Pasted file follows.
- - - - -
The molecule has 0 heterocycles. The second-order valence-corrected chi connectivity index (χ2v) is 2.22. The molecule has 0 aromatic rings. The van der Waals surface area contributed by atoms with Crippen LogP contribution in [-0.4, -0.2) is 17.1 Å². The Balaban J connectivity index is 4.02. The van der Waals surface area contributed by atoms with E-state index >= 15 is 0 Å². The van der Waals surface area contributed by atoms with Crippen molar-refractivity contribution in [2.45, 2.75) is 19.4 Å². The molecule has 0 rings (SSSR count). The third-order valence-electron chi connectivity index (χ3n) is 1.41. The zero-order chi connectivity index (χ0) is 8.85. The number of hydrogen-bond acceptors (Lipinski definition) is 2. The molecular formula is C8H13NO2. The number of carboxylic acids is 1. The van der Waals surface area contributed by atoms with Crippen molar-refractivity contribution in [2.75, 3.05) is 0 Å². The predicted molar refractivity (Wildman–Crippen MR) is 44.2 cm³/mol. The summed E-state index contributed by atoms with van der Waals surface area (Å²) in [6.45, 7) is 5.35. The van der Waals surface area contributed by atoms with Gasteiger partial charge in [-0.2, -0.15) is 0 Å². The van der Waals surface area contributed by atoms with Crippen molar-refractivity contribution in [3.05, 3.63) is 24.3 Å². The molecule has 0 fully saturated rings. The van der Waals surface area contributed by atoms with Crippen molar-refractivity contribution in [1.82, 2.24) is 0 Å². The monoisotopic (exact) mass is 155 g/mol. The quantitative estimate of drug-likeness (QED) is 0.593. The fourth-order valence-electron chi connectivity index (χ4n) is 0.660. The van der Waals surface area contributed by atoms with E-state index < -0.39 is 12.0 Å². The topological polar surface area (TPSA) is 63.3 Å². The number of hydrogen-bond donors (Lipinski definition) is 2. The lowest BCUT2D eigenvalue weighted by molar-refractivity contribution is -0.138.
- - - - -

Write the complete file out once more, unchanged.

The molecule has 0 heterocycles. The second-order valence-corrected chi connectivity index (χ2v) is 2.22. The molecule has 0 aromatic rings. The van der Waals surface area contributed by atoms with Crippen LogP contribution in [-0.4, -0.2) is 17.1 Å². The Balaban J connectivity index is 4.02. The van der Waals surface area contributed by atoms with E-state index >= 15 is 0 Å². The van der Waals surface area contributed by atoms with Crippen molar-refractivity contribution in [2.45, 2.75) is 19.4 Å². The molecule has 0 rings (SSSR count). The third-order valence-electron chi connectivity index (χ3n) is 1.41. The zero-order chi connectivity index (χ0) is 8.85. The number of hydrogen-bond acceptors (Lipinski definition) is 2. The molecular formula is C8H13NO2. The number of carboxylic acids is 1. The van der Waals surface area contributed by atoms with Crippen molar-refractivity contribution in [2.75, 3.05) is 0 Å². The predicted molar refractivity (Wildman–Crippen MR) is 44.2 cm³/mol. The summed E-state index contributed by atoms with van der Waals surface area (Å²) in [6.45, 7) is 5.35. The van der Waals surface area contributed by atoms with Gasteiger partial charge in [-0.2, -0.15) is 0 Å². The van der Waals surface area contributed by atoms with Crippen molar-refractivity contribution in [3.05, 3.63) is 24.3 Å². The molecule has 0 fully saturated rings. The van der Waals surface area contributed by atoms with Crippen molar-refractivity contribution in [1.82, 2.24) is 0 Å². The monoisotopic (exact) mass is 155 g/mol. The quantitative estimate of drug-likeness (QED) is 0.593. The fourth-order valence-electron chi connectivity index (χ4n) is 0.660. The van der Waals surface area contributed by atoms with E-state index < -0.39 is 12.0 Å². The topological polar surface area (TPSA) is 63.3 Å². The number of hydrogen-bond donors (Lipinski definition) is 2. The lowest BCUT2D eigenvalue weighted by molar-refractivity contribution is -0.138.